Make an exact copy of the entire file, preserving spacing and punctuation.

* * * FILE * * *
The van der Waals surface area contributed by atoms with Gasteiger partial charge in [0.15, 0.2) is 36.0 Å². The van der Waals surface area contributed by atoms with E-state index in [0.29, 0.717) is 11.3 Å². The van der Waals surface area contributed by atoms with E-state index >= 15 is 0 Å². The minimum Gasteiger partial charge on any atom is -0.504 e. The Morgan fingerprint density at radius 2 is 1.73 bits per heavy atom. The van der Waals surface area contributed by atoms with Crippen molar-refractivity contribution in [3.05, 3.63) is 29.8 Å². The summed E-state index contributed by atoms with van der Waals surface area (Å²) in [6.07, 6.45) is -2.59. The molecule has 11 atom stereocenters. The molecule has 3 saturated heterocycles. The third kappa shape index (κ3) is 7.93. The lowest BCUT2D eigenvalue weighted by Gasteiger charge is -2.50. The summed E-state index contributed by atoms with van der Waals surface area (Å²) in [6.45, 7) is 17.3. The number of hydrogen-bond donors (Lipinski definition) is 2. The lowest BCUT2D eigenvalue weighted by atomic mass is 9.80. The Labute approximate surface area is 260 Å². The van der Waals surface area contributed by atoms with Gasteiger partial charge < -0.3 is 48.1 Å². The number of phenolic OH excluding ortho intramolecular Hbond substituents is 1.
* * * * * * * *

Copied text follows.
The van der Waals surface area contributed by atoms with Gasteiger partial charge in [0.15, 0.2) is 36.0 Å². The van der Waals surface area contributed by atoms with E-state index in [0.29, 0.717) is 11.3 Å². The van der Waals surface area contributed by atoms with E-state index >= 15 is 0 Å². The minimum Gasteiger partial charge on any atom is -0.504 e. The Morgan fingerprint density at radius 2 is 1.73 bits per heavy atom. The van der Waals surface area contributed by atoms with Crippen molar-refractivity contribution in [3.05, 3.63) is 29.8 Å². The summed E-state index contributed by atoms with van der Waals surface area (Å²) in [6.07, 6.45) is -2.59. The molecule has 11 atom stereocenters. The molecule has 3 saturated heterocycles. The third kappa shape index (κ3) is 7.93. The lowest BCUT2D eigenvalue weighted by Gasteiger charge is -2.50. The summed E-state index contributed by atoms with van der Waals surface area (Å²) in [6.45, 7) is 17.3. The number of hydrogen-bond donors (Lipinski definition) is 2. The lowest BCUT2D eigenvalue weighted by atomic mass is 9.80. The Labute approximate surface area is 260 Å². The van der Waals surface area contributed by atoms with Gasteiger partial charge < -0.3 is 48.1 Å². The number of phenolic OH excluding ortho intramolecular Hbond substituents is 1.